DOT Issues Electronic Log Proposal

On March 28, 2014, the Federal Motor Carrier Safety Administration (FMCSA) published in the Federal Register its long-awaited supplemental notice of proposed rulemaking to mandate the use of Electronic Logging Devices (ELDs) for driver hours of service (HOS) compliance.

This rulemaking is a top priority for the FMCSA, and the agency is expected to publish a final rule sometime in early 2015. The mandate would become effective two years after the effective date of a final rule. But the FMCSA would allow continued use of Automatic On-Board Recording Devices, installed voluntarily by companies before the compliance date, for an additional two years beyond the compliance date of a final rule.

As expected, the proposed rule would mandate that interstate motor carriers install ELDs in all commercial motor vehicles (CMVs) operated by drivers who are now required to prepare paper Records of Duty Status (RODS), subject to a limited exception for drivers who are rarely required to keep RODS.

If a driver is required to use an ELD, the motor carrier must not require or allow the driver to operate a CMV in interstate commerce without using the device. Drivers in operations not requiring RODS may use ELDs to document their compliance with the HOS rules, but are not required to do so. Furthermore, under the proposal, drivers currently allowed to use timecards to document HOS compliance could continue that practice.

Most important for GAWDA members, however, drivers who need to use RODS infrequently or intermittently would be allowed to continue using paper RODS, provided they are not required to use RODS more than 8 days in any 30-day period. For example, a CDL driver who is exempt from completing a paper log because he does not operate a commercial vehicle beyond the 100 air-mile limit and returns to the normal work reporting location within 12 hours would still be exempt from the ELD requirement and would complete a paper log for each day that he goes beyond the 100 air-mile limit or is on duty for more than 12 hours, as long as he did not exceed the exemption limits more than 8 days in any rolling 30-day period.

The proposed rule would prohibit companies from using the information provided in ELDs to harass drivers, including drivers being pressured to exceed HOS limitations and inappropriate communications that affect drivers’ rest periods. But the FMCSA said that carriers may use the devices “to improve productivity or for other appropriate business practices.”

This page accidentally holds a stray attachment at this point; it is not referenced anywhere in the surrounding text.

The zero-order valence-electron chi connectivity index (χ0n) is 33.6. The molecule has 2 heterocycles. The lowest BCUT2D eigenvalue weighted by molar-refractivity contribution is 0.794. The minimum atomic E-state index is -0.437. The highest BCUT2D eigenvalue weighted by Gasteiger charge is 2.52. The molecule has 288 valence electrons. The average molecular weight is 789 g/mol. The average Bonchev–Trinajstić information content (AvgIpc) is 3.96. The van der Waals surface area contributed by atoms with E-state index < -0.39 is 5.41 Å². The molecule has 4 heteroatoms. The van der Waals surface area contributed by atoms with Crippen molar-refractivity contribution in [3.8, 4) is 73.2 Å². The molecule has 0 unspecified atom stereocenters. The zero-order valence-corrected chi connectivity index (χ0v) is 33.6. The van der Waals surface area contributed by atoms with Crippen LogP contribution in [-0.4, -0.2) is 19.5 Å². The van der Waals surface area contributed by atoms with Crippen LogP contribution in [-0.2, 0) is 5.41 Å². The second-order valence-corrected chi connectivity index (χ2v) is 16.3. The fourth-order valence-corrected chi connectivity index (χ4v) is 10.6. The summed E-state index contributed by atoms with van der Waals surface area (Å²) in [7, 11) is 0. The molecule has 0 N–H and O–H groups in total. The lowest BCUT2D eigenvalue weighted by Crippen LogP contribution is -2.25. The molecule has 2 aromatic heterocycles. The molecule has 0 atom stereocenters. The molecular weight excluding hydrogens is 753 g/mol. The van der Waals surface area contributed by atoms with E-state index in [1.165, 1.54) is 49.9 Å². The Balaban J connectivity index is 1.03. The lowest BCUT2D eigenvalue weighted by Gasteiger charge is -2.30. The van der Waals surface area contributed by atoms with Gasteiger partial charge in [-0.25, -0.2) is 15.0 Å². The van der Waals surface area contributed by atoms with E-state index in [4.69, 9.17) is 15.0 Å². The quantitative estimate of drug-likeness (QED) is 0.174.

Manufacturers of ELDs would have to certify that their devices meet FMCSA technical requirements, and register certified devices with the agency. The FMCSA would publish a list of certified devices on its website, and carriers would be able to use only certified ELDs listed on the FMCSA website.

In addition, the proposal would limit the supporting documents that a company must maintain by specifying the number, category and required elements for a supporting document and, subject to a limited exception, would not require supporting documents that reflect driving time. Companies would still need to retain documents to certify a driver’s on-duty, not driving periods, however.

For every 24-hour period a driver is on duty, the motor carrier would be required to maintain not more than 10 supporting documents. If the company does not create at least 10 supporting documents during a 24-hour period for a driver, the company would not be required to create additional supporting documents. In addition, companies whose drivers use paper logs would also need to maintain toll receipts.

GAWDA submitted comments generally supporting the proposed rule. In particular, GAWDA supported the flexibility afforded by the “intermittent use” exception to the ELD requirement. This will exempt many CDL drivers for GAWDA members from having to use ELDs because they stay within the 100-mile, 12-hour limits during their delivery runs.

Gases and Welding Distributors Association
Richard P. Schweitzer, Esq. Meet the Author
Government Affairs and Human Resources Legal Consultant Rick Schweitzer is president of Richard P. Schweitzer, PLLC in Washington, D.C. He is also GAWDA’s General Counsel. Members can reach him at 202-223-3040 and